The Reverend Stacy Swain
Colossians 1:11-20; Luke 23:33-43
In the church calendar, the liturgical year, today is Reign of Christ Sunday or Christ the King Sunday as it is also called. Now, I found wonderful synergy this week between this Christ the King Sunday and the news of the world. For, just in case some of you missed it though I do not see how you could have, Prince William announced his engagement this week. And the world has been abuzz with that good news, the good news of a wedding for a future King.
But before we delve into all of this, Let us pray: Holy One, May the words of my mouth and the meditations of all of our hearts, be acceptable to you our Rock and our Redeemer. Amen.
The summer after I graduated from college, I jumped on a plane and headed to England to volunteer at a psychiatric hospital in Northern London. I was to teach reading and writing to long term patients as they were preparing to be transferred into a community setting. I certainly attempted to do some of that work during the time I was there, but what I remember most about that summer is the buzz that electrified not only that psychiatric hospital but that pulsed through all of England – for it was the summer that was to culminate in the wedding of Prince Charles and Lady Diana.
For weeks on end, talk in the newspapers and around the lunch table was all about the wedding. The patients I was to teach were little interested in my attempts to show them how to balance a check book or shop on a budget. But instead they were positively enthralled by the wedding preparation and spend many hours in front of the TV as the china pattern was announced, as close-ups of the ring flashed, as speculation on the dress was bantered back and forth. Preparation even went so far, as to trace out the route that the royal couple would take from Buckingham Palace to Westminster abbey and to have all of the buildings that faced that route sandblasted and cleaned. But only the part of the building that faced the route were cleaned. The sides royal couple would not see remained coal smoke black and pitted.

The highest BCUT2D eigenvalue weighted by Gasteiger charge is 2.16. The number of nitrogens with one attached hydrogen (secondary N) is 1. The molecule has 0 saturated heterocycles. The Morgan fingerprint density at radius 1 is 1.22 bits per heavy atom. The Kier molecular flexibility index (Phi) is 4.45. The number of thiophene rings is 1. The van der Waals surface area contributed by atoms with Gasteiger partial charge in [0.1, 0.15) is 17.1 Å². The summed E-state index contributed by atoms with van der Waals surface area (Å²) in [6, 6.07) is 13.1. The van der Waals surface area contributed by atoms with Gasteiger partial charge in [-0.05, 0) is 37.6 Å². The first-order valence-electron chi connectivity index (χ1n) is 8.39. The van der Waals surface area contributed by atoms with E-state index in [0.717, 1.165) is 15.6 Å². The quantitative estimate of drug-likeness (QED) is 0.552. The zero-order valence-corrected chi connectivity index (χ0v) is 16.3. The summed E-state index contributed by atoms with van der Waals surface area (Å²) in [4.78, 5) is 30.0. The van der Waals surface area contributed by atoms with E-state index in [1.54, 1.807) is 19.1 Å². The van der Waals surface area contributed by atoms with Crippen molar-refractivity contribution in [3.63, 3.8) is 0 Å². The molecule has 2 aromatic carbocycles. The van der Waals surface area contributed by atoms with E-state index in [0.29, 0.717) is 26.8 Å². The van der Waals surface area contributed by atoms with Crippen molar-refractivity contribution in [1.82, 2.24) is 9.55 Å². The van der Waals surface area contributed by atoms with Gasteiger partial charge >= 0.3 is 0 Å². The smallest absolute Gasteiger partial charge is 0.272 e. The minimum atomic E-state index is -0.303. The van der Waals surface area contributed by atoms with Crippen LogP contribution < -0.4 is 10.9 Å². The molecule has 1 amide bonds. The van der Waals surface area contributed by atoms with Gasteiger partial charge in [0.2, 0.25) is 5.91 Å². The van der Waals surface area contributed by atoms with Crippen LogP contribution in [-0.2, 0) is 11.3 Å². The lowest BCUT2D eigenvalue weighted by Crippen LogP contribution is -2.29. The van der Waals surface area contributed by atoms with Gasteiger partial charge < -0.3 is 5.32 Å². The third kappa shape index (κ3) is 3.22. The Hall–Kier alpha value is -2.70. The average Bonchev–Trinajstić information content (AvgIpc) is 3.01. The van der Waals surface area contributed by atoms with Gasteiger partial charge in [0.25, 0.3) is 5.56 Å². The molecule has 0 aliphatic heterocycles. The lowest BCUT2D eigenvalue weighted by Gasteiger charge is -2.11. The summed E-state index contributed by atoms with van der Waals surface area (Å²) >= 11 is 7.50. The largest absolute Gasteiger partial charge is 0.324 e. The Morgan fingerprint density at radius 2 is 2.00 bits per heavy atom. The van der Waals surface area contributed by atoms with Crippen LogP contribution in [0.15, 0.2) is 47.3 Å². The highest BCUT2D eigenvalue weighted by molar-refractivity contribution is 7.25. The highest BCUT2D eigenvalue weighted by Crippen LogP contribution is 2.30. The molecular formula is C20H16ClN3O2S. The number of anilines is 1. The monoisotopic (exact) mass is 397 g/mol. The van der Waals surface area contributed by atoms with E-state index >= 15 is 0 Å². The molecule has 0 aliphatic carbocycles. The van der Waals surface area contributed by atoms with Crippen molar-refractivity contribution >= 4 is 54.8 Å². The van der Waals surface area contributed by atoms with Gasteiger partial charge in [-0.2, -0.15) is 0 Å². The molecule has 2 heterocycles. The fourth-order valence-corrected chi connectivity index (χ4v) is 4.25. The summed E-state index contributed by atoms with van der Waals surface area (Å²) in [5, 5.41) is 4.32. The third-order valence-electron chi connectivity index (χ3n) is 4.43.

I think, the wedding was so captivating for the country and for those patients, because it gave us all a way to step out of the grimness of life, the bleakness of those psychiatric wards and into a rarefied world of wealth and splendor. And when the big day came, I was as entranced as the thousands that lined the streets, as entranced as John, and Benny and Martha as we sat together on the faded couches in the common room, moved to tears at how beautiful and perfect it all was.
I imagine that Jesus’ disciples and the crowd that had followed him through the Galilean countryside, formerly blind Bartemaus, the ten who had been lepers, the man healed by the sheep’s gate, the woman who bled no more, I bet all of them wanted beauty and perfection for the one who would be their King. After all they even went so far as to do the first century equivalent of cleaning up the view, when they laid their cloaks down on the path that Palm Sunday morning. But instead of beauty and perfection, their King got a wooden cross, on a bleak hillside. Instead being celebrated, Jesus was mocked. Instead of being wrapped in the finest garments, he was stripped, instead of having all that faced him be light and bright, he faced darkness and horror. This was not royal treatment, not the kind we know at least. So what does this say about our King? What kind of a King is this Jesus our Christ?
The kind of King we have in Jesus is one who shares our common lot, one who shares in our suffering. Ours is a King that walks with us through all of the valleys in our lives so that we will know that there is no place that we can go where God is not. Ours is a King that prefers the grimness of the back alley to the polished facade of the street front. Ours is a king that knows our suffering and there is comfort in that.